Daily Thought For September 27, 2019
Overcoming Fear Through A Horrible Tragedy
One of the first choices we had to make was to decide whether to put our son on the bus and send him back to school, or keep him home. We chose to put him on the bus and send him back to school. The moment we live in fear is the moment that we lost. So we put him on the bus. We did not say, “You’re going to be fine. Have a great day in school.” That would have been a lie. It was awful to put him on the bus. I know I had a crummy day. But we had to do it. The alternative was even more horrific life changes.
From the time and place of Catherine’s death, I began to understand we were placed on earth for a purpose, a reason. By keeping my son in a cocoon and our family in a cocoon because I was afraid of what the world might deal us, we would be doing God’s job.
One of the things we’re trying to instill in Freddy is that everybody has bad experiences, has a loss or trauma in their life. It doesn’t entitle you to crawl into a hole. There’s the work to be done and a community to belong to.
The last thing I want is to stand before God and have him show me all the missed opportunities because I was too afraid and too scared how I was going to deal with something if it came my way.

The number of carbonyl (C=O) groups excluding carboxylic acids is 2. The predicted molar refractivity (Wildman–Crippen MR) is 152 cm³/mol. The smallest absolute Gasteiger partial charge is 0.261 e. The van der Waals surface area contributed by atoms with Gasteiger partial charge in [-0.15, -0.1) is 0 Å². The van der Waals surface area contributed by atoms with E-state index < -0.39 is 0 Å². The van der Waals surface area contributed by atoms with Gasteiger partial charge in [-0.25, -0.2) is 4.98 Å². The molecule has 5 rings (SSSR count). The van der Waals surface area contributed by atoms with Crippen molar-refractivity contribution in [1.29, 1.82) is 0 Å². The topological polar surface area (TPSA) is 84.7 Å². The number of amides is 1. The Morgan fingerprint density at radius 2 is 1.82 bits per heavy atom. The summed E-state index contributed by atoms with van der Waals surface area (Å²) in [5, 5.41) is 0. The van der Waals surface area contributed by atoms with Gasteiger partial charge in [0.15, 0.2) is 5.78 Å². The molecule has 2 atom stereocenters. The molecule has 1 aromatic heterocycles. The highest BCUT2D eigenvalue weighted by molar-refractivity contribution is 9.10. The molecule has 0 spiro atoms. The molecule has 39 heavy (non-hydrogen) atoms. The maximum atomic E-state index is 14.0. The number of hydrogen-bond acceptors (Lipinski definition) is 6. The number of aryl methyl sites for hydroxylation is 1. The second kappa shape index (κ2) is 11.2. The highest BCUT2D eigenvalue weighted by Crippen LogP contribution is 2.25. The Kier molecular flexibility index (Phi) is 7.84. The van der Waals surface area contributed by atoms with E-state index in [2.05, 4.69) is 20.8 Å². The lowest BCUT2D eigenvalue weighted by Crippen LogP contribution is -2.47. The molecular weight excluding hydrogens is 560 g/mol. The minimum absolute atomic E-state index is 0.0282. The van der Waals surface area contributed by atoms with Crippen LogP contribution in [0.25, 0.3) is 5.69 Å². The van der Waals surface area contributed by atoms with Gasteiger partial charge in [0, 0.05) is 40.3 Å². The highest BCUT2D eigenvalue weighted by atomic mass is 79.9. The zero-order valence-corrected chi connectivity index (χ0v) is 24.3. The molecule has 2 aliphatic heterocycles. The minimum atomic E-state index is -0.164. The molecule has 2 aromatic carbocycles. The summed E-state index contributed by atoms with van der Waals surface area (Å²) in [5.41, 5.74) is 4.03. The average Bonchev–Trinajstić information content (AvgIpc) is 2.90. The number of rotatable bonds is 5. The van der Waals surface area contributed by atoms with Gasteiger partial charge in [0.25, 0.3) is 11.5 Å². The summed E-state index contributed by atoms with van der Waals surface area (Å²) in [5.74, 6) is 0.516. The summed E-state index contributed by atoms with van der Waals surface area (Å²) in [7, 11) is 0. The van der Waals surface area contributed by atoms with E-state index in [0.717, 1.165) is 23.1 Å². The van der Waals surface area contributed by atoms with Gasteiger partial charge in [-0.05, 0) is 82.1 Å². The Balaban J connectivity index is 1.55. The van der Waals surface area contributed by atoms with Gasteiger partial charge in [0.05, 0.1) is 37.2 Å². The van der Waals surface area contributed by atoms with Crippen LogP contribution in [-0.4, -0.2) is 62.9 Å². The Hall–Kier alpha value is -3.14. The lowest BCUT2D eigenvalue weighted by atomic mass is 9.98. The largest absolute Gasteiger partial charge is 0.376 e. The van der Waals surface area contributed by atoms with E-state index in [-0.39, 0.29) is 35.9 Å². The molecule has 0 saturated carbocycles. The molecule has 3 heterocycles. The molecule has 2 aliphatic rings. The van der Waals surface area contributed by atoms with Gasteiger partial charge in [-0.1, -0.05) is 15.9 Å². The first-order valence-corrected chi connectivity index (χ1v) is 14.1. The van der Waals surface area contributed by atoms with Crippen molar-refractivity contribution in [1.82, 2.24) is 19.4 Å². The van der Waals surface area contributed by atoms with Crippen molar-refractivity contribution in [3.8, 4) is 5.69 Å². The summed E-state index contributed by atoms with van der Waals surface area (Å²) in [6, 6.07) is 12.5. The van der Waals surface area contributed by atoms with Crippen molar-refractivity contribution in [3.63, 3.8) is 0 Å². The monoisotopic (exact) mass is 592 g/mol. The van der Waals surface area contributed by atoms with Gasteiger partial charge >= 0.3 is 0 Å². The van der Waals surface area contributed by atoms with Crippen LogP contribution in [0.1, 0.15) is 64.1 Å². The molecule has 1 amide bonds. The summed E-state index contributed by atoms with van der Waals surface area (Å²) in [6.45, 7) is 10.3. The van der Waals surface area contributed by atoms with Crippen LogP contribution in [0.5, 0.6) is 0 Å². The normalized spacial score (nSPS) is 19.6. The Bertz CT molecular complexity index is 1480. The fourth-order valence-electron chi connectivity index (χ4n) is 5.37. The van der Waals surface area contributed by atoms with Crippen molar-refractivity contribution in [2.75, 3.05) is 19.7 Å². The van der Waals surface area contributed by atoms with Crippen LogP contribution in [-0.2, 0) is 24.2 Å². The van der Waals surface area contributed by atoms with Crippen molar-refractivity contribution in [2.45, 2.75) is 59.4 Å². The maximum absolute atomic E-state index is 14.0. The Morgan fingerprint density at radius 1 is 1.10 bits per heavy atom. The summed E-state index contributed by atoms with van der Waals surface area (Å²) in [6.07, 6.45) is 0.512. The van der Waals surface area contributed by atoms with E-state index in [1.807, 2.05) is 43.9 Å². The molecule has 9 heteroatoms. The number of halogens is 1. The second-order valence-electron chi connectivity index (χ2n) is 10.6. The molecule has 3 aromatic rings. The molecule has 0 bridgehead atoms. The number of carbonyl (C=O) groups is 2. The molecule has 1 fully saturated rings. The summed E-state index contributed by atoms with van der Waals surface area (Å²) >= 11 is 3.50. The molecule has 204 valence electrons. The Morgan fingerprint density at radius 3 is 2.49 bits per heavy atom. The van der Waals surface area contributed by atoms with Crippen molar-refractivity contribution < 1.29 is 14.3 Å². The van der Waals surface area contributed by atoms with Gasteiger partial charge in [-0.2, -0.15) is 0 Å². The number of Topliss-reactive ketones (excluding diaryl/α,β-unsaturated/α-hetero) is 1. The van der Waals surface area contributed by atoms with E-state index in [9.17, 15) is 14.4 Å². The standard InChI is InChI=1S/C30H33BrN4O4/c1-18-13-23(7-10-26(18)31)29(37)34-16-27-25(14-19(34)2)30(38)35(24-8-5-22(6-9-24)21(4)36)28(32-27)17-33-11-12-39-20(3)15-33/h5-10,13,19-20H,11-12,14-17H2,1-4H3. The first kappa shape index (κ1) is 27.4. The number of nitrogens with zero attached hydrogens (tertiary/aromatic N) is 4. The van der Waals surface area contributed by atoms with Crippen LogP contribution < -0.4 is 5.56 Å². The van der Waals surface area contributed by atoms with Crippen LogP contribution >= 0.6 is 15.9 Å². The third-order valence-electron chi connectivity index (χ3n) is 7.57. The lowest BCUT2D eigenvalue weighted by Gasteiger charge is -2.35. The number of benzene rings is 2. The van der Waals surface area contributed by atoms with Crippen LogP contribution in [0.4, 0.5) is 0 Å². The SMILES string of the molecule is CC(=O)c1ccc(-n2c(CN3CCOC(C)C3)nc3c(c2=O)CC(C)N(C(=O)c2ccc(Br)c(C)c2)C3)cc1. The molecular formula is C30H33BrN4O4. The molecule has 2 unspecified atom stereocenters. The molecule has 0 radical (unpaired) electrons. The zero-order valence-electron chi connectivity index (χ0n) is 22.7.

I think it’s very natural and very common for parents to want to pull their kids in tighter and tighter. Parents need to realize that on some level their children’s future is not theirs. God’s got it mapped out. If we want to see their very best, then we have to entrust them to God. I can’t be with my son every day. I want him to rely on God, and the only way he’s going to know that is to see me live that.
Excerpt from an interview with Jennifer Hubbard from The National Catholic Register (February 21, 2018)
Jennifer Hubbard writes reflections for the Magnificat devotional magazine. Jennifer Hubbard’s life took a drastic turn the day of the Sandy Hook Elementary School shooting in Newtown, Connecticut. That Dec. 14, 2012, she and her husband, Matthew, had two children in the school — 6-year-old Catherine and 8-year-old Frederick. Catherine was one of 20 first-graders and six adults who lost their lives that tragic day. You can read the full interview by clicking here.